"This is why I left you in Crete, so that you might put what remained into order, and appoint elders in every town as I directed you— if anyone is above reproach, the husband of one wife, and his children are believers and not open to the charge of debauchery or insubordination. For an overseer, as God’s steward, must be above reproach. He must not be arrogant or quick-tempered or a drunkard or violent or greedy for gain, but hospitable, a lover of good, self-controlled, upright, holy, and disciplined. He must hold firm to the trustworthy word as taught, so that he may be able to give instruction in sound doctrine and also to rebuke those who contradict it."
- Titus 1:5-9
One of the sharpest conflicts between Presbyterians and Anglicans in Great Britain was over the issue of church government. Presbyterians held - and still hold- that Christ, as Head of the Church, did not leave her to develop a government by accident or by tradition, i.e., that presbyterian government is according to jure divino, divine law. In contrast, most Anglicans believed that church government is not prescribed by scripture, and that the episcopal system developed organically, and should be maintained as an ancient tradition.
However, some supporters of prelacy hold that it, instead, is jure divino. They cite the use of episkopos in the Greek text as a command to have bishops. In their understanding, since both words are used in the Greek, episkopos ("bishops") and presbuteros ("elder", and transcribed into English by some as "priest"), then they must be separate offices, and both necessary to the Church.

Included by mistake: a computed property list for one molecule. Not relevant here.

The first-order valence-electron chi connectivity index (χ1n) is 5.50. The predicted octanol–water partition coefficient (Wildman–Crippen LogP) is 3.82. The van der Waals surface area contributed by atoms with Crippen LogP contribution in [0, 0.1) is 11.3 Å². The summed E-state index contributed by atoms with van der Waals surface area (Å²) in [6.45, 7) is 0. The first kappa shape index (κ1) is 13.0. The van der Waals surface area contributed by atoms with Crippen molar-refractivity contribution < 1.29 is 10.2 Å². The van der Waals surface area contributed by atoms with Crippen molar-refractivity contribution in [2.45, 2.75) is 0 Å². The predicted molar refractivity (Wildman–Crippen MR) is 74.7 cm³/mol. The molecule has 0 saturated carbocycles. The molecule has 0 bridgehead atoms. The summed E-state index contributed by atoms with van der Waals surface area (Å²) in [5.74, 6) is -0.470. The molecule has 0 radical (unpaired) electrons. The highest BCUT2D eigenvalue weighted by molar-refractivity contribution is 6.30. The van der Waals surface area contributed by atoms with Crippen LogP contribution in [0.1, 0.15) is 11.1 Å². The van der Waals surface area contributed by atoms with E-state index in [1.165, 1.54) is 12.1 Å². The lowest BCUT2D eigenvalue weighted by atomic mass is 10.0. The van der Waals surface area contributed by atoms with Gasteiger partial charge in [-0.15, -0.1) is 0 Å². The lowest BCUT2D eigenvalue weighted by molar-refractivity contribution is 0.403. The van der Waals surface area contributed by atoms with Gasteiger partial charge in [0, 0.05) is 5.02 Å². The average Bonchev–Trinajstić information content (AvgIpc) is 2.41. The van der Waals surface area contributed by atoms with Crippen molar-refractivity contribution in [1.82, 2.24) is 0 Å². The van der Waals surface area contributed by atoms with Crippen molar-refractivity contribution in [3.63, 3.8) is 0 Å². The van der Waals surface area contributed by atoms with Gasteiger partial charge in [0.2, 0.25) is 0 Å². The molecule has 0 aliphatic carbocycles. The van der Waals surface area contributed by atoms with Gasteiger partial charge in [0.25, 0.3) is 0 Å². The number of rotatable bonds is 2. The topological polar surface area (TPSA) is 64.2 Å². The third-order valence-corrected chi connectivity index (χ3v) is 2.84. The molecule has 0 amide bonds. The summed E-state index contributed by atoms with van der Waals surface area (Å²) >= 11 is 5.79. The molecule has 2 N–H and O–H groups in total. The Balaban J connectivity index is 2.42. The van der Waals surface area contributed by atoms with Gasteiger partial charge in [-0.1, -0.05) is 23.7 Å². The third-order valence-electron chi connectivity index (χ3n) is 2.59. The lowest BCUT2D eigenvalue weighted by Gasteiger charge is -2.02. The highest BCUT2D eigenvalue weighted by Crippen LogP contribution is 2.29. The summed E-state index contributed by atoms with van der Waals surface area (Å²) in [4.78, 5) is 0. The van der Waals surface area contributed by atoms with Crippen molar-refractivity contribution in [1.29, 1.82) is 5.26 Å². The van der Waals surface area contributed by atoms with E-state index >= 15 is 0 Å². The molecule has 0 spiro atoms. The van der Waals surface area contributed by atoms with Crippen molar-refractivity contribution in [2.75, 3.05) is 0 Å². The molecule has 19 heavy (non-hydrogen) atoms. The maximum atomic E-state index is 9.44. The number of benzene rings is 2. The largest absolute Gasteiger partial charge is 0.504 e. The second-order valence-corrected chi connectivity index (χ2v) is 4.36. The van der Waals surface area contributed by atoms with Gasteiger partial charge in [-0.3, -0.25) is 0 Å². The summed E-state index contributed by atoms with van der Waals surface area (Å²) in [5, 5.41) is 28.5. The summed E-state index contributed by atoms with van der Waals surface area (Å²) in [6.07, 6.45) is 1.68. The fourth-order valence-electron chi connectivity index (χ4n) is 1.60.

However, in the text from Titus above, both words are used, presbuteros in verse 5, and episkopos in verse seven, as referring to the same person! It is on the basis of this passage that presbyterians hold that "bishop" ("overseer" in most modern translations) and "elder" actually refer to the same office, the former describing what he does, the latter describing what he is, older (see Titus 2:2-6). In fact, Paul's words to Titus here would make no sense if the two terms were not equivalent.
I think that this text makes it incontrovertible that presbyterian church government has exclusive claim to the status of jure divino, and prelacy is exclusively a human invention, in rebellion against the Head of the Church.
I do not attempt here to deal with the Roman doctrine of apostolic succession.